“…dust deposited in the San Juan Mountains comes primarily from the Colorado Plateau. Precipitation in the fall 2005/winter 2006 on the Colorado Plateau was the lowest on record and contributed to the doubling of the number of deposition events over those 2003-2005. We conclude then that snow cover duration across the San Juan Mountains is reduced by 18-35 days due to the deposition of dust from the disturbed deserts of the Colorado Plateau and not from sources local to the mountain basins” (Painter et al., 2007).
“More than 50% of the conterminous United States experienced moderate to severe drought conditions in 2002, with record or near-record precipitation deficits throughout the western United States” (Cook et al., 2004).
“Drought abated in many areas by late 2002 to early 2003, but severe drought conditions have continued to affect the interior western United States throughout the 2004 summer” (Cook et al., 2004).
“Twelve dust-on-snow events during the winter of 2008/2009 led to a 40 to 50 day earlier snowmelt–which occurred 20 days earlier than normal–with record streamflow rates” (Dybas, 2010).
You can examine surface water data for the entire state of Colorado here: USGS Water Data. This link provides: real-time data, daily data, daily/monthly/annual statistics, peak-flow data, and field measurements for a number of surface waters across Colorado.
“Landry has documented “dust events” annually since 2002-03. The phenomenon is increasingly serious, but it’s way too early to show a trend, Landry said” (Rodebaugh, 2010).
Who is monitoring?
“Landry’s discussions with water managers led to the development of CODOS [Colorado Dust-on-Snow program], now funded by local, regional, state and federal water management agencies. CODOS monitors the statewide distribution of dust in mountain snow cover and reports on that distribution in biweekly advisories” (Dybas, 2010).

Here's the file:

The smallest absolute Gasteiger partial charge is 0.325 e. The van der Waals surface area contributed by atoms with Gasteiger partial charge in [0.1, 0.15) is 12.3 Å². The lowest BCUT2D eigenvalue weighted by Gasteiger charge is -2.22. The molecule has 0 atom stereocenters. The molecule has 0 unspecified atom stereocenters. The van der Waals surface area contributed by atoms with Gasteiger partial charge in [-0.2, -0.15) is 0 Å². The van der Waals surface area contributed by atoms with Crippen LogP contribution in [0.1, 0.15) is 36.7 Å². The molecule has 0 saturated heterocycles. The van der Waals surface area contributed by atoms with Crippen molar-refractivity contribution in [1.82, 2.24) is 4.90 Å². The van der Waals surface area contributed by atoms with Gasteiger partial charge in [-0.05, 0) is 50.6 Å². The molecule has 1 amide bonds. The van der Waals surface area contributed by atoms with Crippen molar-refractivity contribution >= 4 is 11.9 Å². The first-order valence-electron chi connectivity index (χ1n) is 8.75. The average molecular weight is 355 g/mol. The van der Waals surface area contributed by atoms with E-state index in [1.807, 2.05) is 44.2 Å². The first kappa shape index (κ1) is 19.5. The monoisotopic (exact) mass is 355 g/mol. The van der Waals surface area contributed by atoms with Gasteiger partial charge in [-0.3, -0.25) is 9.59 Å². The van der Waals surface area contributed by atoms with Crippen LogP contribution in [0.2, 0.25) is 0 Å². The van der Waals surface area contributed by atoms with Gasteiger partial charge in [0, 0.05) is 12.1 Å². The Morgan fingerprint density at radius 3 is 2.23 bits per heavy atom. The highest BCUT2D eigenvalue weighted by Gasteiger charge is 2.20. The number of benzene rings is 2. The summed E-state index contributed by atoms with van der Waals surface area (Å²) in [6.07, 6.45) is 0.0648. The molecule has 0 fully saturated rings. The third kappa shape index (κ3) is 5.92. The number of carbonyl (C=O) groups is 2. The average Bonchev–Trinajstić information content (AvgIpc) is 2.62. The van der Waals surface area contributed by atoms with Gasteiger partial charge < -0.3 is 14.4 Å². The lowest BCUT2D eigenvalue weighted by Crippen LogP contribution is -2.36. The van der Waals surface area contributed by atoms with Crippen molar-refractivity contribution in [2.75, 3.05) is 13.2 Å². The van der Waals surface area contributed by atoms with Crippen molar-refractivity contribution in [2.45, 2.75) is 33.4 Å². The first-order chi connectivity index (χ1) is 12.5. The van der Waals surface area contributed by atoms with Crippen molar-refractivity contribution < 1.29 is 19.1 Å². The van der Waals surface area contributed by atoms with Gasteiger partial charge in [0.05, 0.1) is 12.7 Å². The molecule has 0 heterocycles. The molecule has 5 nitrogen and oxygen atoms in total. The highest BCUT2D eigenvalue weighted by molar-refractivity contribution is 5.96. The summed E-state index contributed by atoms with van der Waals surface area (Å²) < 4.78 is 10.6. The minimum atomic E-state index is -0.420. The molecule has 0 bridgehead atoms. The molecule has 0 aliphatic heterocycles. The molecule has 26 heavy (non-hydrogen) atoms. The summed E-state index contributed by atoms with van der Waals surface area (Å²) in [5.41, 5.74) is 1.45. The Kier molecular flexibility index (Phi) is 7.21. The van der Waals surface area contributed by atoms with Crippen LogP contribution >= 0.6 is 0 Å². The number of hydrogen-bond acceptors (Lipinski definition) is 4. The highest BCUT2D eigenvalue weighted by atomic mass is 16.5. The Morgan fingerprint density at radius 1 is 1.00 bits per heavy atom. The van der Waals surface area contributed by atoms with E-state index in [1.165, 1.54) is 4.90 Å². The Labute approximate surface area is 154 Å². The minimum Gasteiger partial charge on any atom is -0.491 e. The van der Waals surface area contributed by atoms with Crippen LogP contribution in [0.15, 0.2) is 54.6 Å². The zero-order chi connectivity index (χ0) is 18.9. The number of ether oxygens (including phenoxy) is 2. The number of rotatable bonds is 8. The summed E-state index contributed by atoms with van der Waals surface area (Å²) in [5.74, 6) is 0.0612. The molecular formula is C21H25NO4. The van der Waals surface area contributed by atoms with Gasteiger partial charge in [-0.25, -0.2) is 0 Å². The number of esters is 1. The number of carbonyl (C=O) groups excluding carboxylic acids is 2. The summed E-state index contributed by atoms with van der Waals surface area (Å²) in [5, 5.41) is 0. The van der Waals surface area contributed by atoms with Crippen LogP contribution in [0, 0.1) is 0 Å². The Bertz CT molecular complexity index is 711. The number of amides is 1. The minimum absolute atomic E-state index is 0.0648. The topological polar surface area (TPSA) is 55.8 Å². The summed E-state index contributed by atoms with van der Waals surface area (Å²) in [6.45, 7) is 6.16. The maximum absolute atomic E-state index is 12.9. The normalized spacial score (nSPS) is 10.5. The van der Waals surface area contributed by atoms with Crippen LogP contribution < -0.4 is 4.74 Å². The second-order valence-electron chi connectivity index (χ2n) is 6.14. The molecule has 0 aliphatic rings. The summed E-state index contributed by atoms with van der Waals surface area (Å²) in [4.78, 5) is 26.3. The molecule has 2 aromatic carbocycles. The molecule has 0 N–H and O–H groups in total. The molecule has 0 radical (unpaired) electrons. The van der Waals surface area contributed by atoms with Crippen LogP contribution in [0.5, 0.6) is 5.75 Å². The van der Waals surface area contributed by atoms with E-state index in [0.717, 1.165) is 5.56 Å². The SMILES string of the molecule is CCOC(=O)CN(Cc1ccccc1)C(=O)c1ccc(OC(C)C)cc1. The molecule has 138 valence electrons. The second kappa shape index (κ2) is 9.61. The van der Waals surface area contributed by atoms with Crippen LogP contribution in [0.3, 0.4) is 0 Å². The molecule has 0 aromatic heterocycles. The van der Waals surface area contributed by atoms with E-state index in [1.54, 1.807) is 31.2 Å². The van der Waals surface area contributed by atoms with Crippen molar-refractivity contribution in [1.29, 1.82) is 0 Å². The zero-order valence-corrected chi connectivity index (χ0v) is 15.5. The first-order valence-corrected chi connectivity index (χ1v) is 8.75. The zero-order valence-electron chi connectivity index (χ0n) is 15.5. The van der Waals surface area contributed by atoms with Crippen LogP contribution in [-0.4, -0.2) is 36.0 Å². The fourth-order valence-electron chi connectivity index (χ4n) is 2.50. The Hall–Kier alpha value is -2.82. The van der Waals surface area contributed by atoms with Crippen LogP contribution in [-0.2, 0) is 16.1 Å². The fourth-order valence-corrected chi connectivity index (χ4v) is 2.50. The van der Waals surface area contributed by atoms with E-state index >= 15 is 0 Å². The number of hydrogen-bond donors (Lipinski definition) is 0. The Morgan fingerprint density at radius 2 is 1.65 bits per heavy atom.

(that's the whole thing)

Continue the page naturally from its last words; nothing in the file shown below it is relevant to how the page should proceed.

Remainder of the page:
Options to curb the problem?
“Designating wilderness is one way to control these [land disturbing] factors, according to SUWA’s Martin. Wilderness automatically precludes off-highway vehicle travel, road building, and oil and gas drilling. Without these kinds of disturbance, SUWA [Southern Utah Wilderness Alliance] hopes that the frequency of dust storms will drop” (Sands, 2010).
“…SUWA and Great Old Broads are throwing cautious support behind a “fast-moving process” to dedicate up to 1.3 million acres of wilderness west of Durango. Utah Sen. Bob Bennett has initiated the process to protect huge swaths of Canyonlands and Cedar Mesa, including spots like Indian Creek, Dark Canyon and Grand Gulch. Bennett hopes to introduce legislation in June and have it adopted as a rider to the Ominbus Appropriations Bill in September. The senator is currently engaging stakeholders in Southeast Utah and asking for input on crafting a wilderness bill for the area” (Sands, 2010).
“Minimize invasion by annual grasses
Control N and S deposition (cars, power plants)
Reduce disturbance of susceptible soil
Study system resistance
Minimize dirt roads and their use